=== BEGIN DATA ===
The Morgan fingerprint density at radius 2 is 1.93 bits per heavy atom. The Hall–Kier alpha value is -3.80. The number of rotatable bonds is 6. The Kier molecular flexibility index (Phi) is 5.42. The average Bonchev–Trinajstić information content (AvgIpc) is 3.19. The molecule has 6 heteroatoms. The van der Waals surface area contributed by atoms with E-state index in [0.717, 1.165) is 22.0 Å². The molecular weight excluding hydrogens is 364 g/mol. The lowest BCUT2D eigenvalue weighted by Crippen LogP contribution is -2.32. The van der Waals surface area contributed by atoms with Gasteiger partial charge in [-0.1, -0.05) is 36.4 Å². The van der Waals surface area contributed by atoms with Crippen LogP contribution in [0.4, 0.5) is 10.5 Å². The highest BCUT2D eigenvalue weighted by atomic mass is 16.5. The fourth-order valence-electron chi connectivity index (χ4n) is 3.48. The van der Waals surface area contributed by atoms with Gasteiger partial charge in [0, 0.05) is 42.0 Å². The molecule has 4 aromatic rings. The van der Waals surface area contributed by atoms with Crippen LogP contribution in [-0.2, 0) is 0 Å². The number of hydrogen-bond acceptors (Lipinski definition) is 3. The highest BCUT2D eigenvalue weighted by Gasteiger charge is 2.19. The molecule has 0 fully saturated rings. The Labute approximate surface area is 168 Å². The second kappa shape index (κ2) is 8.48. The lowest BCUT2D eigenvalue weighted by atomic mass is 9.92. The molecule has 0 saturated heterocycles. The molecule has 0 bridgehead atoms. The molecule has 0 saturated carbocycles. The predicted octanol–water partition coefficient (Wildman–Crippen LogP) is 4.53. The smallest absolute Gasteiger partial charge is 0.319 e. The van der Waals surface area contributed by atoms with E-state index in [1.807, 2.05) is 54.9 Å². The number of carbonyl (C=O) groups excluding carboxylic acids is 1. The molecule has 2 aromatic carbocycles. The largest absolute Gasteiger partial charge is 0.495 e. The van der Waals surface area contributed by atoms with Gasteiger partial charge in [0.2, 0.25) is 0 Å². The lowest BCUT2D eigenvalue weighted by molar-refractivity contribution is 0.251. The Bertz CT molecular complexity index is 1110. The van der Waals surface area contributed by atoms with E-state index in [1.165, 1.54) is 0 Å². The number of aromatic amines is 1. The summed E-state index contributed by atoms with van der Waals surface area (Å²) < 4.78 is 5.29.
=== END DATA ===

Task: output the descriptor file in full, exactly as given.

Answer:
The Morgan fingerprint density at radius 2 is 1.93 bits per heavy atom. The Hall–Kier alpha value is -3.80. The number of rotatable bonds is 6. The Kier molecular flexibility index (Phi) is 5.42. The average Bonchev–Trinajstić information content (AvgIpc) is 3.19. The molecule has 6 heteroatoms. The van der Waals surface area contributed by atoms with E-state index in [0.717, 1.165) is 22.0 Å². The molecular weight excluding hydrogens is 364 g/mol. The lowest BCUT2D eigenvalue weighted by Crippen LogP contribution is -2.32. The van der Waals surface area contributed by atoms with Gasteiger partial charge in [-0.1, -0.05) is 36.4 Å². The van der Waals surface area contributed by atoms with Crippen LogP contribution in [0.4, 0.5) is 10.5 Å². The highest BCUT2D eigenvalue weighted by atomic mass is 16.5. The fourth-order valence-electron chi connectivity index (χ4n) is 3.48. The van der Waals surface area contributed by atoms with Gasteiger partial charge in [0, 0.05) is 42.0 Å². The molecule has 4 aromatic rings. The van der Waals surface area contributed by atoms with Crippen LogP contribution in [-0.2, 0) is 0 Å². The number of hydrogen-bond acceptors (Lipinski definition) is 3. The highest BCUT2D eigenvalue weighted by Gasteiger charge is 2.19. The molecule has 0 fully saturated rings. The Labute approximate surface area is 168 Å². The second kappa shape index (κ2) is 8.48. The lowest BCUT2D eigenvalue weighted by atomic mass is 9.92. The molecule has 0 saturated heterocycles. The molecule has 0 bridgehead atoms. The molecule has 0 saturated carbocycles. The predicted octanol–water partition coefficient (Wildman–Crippen LogP) is 4.53. The smallest absolute Gasteiger partial charge is 0.319 e. The van der Waals surface area contributed by atoms with E-state index in [1.807, 2.05) is 54.9 Å². The number of carbonyl (C=O) groups excluding carboxylic acids is 1. The molecule has 2 aromatic carbocycles. The largest absolute Gasteiger partial charge is 0.495 e. The van der Waals surface area contributed by atoms with Gasteiger partial charge in [0.2, 0.25) is 0 Å². The lowest BCUT2D eigenvalue weighted by molar-refractivity contribution is 0.251. The Bertz CT molecular complexity index is 1110. The van der Waals surface area contributed by atoms with E-state index in [1.165, 1.54) is 0 Å². The number of aromatic amines is 1. The summed E-state index contributed by atoms with van der Waals surface area (Å²) < 4.78 is 5.29.